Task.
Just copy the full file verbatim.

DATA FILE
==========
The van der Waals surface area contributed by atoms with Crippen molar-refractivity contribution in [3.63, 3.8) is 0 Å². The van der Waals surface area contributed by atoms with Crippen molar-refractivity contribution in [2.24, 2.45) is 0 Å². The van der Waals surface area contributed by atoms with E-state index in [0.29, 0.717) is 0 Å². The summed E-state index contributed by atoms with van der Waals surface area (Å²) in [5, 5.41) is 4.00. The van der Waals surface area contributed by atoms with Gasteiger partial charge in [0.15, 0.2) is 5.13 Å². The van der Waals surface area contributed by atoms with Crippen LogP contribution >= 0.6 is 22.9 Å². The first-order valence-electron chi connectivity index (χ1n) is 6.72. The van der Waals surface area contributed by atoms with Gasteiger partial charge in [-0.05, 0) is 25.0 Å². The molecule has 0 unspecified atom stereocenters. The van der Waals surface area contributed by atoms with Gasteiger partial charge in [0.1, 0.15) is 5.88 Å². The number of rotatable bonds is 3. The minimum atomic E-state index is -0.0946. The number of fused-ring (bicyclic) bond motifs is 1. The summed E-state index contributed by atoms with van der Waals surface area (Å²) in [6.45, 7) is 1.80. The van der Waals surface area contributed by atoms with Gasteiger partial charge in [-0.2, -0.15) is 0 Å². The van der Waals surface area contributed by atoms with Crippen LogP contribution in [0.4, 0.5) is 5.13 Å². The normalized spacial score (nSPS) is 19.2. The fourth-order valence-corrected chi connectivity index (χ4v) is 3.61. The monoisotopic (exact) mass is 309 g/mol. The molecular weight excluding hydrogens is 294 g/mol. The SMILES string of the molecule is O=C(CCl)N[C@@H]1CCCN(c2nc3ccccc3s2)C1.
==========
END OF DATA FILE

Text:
The van der Waals surface area contributed by atoms with Crippen molar-refractivity contribution in [3.63, 3.8) is 0 Å². The van der Waals surface area contributed by atoms with Crippen molar-refractivity contribution in [2.24, 2.45) is 0 Å². The van der Waals surface area contributed by atoms with E-state index in [0.29, 0.717) is 0 Å². The summed E-state index contributed by atoms with van der Waals surface area (Å²) in [5, 5.41) is 4.00. The van der Waals surface area contributed by atoms with Gasteiger partial charge in [0.15, 0.2) is 5.13 Å². The van der Waals surface area contributed by atoms with Crippen LogP contribution >= 0.6 is 22.9 Å². The first-order valence-electron chi connectivity index (χ1n) is 6.72. The van der Waals surface area contributed by atoms with Gasteiger partial charge in [-0.05, 0) is 25.0 Å². The molecule has 0 unspecified atom stereocenters. The van der Waals surface area contributed by atoms with Gasteiger partial charge in [0.1, 0.15) is 5.88 Å². The number of rotatable bonds is 3. The minimum atomic E-state index is -0.0946. The number of fused-ring (bicyclic) bond motifs is 1. The summed E-state index contributed by atoms with van der Waals surface area (Å²) in [6.45, 7) is 1.80. The van der Waals surface area contributed by atoms with Gasteiger partial charge in [-0.2, -0.15) is 0 Å². The van der Waals surface area contributed by atoms with Crippen LogP contribution in [0.4, 0.5) is 5.13 Å². The normalized spacial score (nSPS) is 19.2. The fourth-order valence-corrected chi connectivity index (χ4v) is 3.61. The monoisotopic (exact) mass is 309 g/mol. The molecular weight excluding hydrogens is 294 g/mol. The SMILES string of the molecule is O=C(CCl)N[C@@H]1CCCN(c2nc3ccccc3s2)C1.